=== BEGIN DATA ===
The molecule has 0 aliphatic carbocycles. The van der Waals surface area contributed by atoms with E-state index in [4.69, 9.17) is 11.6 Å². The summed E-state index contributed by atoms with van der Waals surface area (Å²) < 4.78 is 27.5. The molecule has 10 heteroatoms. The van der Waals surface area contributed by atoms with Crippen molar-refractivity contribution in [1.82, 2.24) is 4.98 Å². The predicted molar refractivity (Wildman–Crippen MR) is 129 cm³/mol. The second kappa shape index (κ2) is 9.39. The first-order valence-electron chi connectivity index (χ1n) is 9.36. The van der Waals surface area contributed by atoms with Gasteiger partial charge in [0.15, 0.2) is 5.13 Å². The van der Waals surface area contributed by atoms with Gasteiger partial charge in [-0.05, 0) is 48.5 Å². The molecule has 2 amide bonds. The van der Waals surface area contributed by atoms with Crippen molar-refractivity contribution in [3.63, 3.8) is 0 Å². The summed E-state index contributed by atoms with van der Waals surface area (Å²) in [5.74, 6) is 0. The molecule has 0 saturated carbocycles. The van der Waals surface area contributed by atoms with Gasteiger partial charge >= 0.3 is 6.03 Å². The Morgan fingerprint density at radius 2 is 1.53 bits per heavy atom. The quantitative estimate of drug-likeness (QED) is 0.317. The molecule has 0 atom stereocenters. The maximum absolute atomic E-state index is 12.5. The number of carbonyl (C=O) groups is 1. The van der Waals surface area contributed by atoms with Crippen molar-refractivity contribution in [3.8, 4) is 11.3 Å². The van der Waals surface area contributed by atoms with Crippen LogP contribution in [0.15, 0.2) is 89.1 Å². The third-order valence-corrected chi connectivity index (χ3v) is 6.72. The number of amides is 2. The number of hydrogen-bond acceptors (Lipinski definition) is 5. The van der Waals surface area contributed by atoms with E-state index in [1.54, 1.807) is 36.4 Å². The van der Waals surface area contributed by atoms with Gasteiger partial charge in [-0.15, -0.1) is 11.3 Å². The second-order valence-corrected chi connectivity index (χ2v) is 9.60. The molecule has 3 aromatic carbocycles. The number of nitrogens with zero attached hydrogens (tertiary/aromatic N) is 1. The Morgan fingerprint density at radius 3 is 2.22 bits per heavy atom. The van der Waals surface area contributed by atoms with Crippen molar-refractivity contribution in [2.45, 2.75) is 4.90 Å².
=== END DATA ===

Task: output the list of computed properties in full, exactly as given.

The molecule has 0 aliphatic carbocycles. The van der Waals surface area contributed by atoms with E-state index in [4.69, 9.17) is 11.6 Å². The summed E-state index contributed by atoms with van der Waals surface area (Å²) < 4.78 is 27.5. The molecule has 10 heteroatoms. The van der Waals surface area contributed by atoms with Crippen molar-refractivity contribution in [1.82, 2.24) is 4.98 Å². The predicted molar refractivity (Wildman–Crippen MR) is 129 cm³/mol. The second kappa shape index (κ2) is 9.39. The first-order valence-electron chi connectivity index (χ1n) is 9.36. The van der Waals surface area contributed by atoms with Gasteiger partial charge in [0.15, 0.2) is 5.13 Å². The van der Waals surface area contributed by atoms with Gasteiger partial charge in [-0.05, 0) is 48.5 Å². The molecule has 2 amide bonds. The van der Waals surface area contributed by atoms with Crippen molar-refractivity contribution in [3.63, 3.8) is 0 Å². The summed E-state index contributed by atoms with van der Waals surface area (Å²) in [5.74, 6) is 0. The molecule has 0 saturated carbocycles. The van der Waals surface area contributed by atoms with Gasteiger partial charge >= 0.3 is 6.03 Å². The Morgan fingerprint density at radius 2 is 1.53 bits per heavy atom. The quantitative estimate of drug-likeness (QED) is 0.317. The molecule has 0 atom stereocenters. The maximum absolute atomic E-state index is 12.5. The number of carbonyl (C=O) groups is 1. The van der Waals surface area contributed by atoms with Crippen molar-refractivity contribution in [3.8, 4) is 11.3 Å². The van der Waals surface area contributed by atoms with Crippen LogP contribution in [0.15, 0.2) is 89.1 Å². The third-order valence-corrected chi connectivity index (χ3v) is 6.72. The number of amides is 2. The number of hydrogen-bond acceptors (Lipinski definition) is 5. The van der Waals surface area contributed by atoms with E-state index in [1.54, 1.807) is 36.4 Å². The van der Waals surface area contributed by atoms with Gasteiger partial charge in [-0.15, -0.1) is 11.3 Å². The second-order valence-corrected chi connectivity index (χ2v) is 9.60. The molecule has 3 aromatic carbocycles. The number of nitrogens with zero attached hydrogens (tertiary/aromatic N) is 1. The Morgan fingerprint density at radius 3 is 2.22 bits per heavy atom. The van der Waals surface area contributed by atoms with Crippen molar-refractivity contribution in [2.45, 2.75) is 4.90 Å².